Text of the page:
Last time it went missing, it left for a week. So when we realized yesterday at 8pm that my 6-year-old’s ninja turtle water bottle had begun another solo adventure—left behind after baseball practice—I headed to reclaim it.
The empty baseball diamond felt like the Field of Dreams set—my mind even started replaying the “If you build it . . .” line as I canvassed the outfield. The bottle lay, of course, in the last possible place I could look, but I eventually spotted its neon-green lid.
All alone on a cold metal bench.
Well, not completely alone. You see, on my search-and-rescue route I discovered a handful of baseballs, a tennis ball, a Gatorade bottle, and a purple jacket.
All left behind—the typical behavior of most kids that age.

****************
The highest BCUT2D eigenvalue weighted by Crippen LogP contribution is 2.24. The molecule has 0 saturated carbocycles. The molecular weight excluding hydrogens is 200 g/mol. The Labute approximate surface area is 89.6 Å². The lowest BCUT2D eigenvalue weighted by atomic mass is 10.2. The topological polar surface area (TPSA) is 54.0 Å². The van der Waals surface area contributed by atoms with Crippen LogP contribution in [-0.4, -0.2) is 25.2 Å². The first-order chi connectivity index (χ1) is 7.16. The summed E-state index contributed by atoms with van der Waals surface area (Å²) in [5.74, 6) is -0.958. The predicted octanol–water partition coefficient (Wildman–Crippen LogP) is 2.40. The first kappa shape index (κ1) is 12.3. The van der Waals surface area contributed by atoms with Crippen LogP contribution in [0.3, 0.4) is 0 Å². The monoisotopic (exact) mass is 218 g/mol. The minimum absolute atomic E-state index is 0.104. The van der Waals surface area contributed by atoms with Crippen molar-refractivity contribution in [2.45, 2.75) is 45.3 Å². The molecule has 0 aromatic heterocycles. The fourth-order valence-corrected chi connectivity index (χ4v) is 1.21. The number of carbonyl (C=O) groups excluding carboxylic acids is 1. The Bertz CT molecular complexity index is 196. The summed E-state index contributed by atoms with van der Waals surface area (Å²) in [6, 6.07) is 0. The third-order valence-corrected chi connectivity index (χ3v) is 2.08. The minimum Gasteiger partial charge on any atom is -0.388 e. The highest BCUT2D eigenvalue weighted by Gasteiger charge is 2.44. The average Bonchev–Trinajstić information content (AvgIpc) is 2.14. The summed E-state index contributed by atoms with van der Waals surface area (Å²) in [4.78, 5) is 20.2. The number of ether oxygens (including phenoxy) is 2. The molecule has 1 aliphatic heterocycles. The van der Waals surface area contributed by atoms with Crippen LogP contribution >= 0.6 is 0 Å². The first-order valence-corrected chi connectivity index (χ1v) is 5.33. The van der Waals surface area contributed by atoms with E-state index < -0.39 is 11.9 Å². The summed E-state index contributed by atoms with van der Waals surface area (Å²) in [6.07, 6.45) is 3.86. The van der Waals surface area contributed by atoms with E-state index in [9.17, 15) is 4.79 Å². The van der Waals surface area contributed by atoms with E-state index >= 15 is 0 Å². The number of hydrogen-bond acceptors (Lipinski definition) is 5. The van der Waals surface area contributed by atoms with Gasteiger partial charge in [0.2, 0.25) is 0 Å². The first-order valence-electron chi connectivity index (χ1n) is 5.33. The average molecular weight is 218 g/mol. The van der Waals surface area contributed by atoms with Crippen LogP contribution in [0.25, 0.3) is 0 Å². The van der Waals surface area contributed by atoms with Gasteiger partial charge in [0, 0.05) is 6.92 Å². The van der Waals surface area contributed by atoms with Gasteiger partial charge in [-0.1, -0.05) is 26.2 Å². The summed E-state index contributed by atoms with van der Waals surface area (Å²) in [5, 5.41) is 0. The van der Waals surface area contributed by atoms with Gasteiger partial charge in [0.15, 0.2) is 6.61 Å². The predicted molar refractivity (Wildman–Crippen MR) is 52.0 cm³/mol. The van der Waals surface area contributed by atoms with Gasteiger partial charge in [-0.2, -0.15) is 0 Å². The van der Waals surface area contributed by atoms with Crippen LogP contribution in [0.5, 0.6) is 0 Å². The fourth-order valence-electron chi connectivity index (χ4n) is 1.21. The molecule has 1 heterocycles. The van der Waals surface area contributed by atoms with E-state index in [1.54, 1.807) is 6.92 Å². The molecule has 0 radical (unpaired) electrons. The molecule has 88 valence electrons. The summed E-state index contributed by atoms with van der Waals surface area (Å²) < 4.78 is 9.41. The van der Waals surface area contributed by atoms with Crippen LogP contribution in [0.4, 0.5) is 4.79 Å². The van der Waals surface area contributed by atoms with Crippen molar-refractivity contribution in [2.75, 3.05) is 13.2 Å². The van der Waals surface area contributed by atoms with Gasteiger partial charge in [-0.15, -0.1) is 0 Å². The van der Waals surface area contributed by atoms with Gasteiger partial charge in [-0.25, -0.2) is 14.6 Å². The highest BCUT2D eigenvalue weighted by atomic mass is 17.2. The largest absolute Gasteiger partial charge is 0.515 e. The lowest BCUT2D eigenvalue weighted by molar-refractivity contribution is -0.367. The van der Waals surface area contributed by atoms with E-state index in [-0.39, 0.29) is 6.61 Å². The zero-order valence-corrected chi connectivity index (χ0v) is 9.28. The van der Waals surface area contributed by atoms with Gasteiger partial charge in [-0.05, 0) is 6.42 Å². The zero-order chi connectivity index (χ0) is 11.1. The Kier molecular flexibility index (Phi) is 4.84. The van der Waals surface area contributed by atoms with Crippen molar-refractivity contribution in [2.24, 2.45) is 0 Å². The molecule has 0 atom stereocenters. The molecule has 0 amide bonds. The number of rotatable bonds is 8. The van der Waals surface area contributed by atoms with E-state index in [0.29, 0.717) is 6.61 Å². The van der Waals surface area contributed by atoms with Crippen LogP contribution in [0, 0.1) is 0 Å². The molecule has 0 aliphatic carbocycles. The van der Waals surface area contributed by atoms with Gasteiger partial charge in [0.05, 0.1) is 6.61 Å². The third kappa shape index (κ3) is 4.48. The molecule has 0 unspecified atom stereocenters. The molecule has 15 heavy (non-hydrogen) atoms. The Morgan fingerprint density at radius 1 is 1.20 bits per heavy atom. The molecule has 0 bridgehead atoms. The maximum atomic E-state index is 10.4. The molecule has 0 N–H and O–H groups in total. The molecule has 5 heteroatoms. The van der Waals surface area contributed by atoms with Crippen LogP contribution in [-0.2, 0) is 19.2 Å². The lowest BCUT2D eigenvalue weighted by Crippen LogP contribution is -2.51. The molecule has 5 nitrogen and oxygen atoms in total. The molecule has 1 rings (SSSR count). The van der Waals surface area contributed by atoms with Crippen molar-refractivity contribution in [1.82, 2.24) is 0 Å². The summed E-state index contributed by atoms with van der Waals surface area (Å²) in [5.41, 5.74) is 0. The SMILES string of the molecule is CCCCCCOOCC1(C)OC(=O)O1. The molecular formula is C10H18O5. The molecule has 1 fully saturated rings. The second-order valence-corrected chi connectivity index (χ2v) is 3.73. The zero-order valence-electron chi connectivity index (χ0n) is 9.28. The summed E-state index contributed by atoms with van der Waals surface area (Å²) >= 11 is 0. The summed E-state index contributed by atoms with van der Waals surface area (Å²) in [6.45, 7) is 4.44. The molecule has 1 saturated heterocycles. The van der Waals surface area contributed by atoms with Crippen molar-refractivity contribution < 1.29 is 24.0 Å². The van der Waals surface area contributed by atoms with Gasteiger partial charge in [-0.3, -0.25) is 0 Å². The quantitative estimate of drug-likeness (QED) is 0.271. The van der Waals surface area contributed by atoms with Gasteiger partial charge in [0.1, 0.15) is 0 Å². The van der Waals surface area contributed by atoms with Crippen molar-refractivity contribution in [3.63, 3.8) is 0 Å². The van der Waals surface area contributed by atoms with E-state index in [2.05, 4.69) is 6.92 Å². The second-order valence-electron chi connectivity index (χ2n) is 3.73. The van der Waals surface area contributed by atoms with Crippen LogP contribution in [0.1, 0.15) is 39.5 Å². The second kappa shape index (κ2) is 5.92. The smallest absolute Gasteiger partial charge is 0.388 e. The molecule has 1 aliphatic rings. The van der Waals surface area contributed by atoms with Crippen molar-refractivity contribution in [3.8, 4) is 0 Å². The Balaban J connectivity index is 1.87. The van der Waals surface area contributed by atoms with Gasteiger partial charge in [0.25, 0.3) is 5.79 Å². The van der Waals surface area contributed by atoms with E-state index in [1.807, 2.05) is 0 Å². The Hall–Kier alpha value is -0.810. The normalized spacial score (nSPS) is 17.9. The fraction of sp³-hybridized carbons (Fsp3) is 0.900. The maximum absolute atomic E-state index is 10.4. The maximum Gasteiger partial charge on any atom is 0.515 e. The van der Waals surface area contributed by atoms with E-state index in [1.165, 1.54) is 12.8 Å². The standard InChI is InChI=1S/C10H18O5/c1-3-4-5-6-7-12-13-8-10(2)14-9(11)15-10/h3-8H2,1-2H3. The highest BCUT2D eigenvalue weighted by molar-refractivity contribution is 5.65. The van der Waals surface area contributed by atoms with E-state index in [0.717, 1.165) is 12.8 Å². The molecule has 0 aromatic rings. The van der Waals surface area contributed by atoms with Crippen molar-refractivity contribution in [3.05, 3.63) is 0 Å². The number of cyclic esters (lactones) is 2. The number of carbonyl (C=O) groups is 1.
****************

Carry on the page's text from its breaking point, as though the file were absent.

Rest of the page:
But as I quietly walked back to my car, my shoes absorbing the evening dew, two thoughts began developing: Read more
Abundance—it’s a word linked to positive thoughts.
Like an abundance of good restaurants, of vacation time, of lifelong friendships.
But what about modern conveniences? Abundance of these is a positive thing, right? I’d always thought so, but one little incident’s left me questioning this belief.
It happened the other day in my kitchen with an unlikely source of inspiration—the water pitcher. Mine has the built-in filter that I replace after so many fills. A good thing, except that my current filter’s abominably slow. Like one drop every two seconds.
So as I watched it drip that day, an idea arrived that maybe instead of being here to annoy me this sluggish filter has actually given me three special gifts: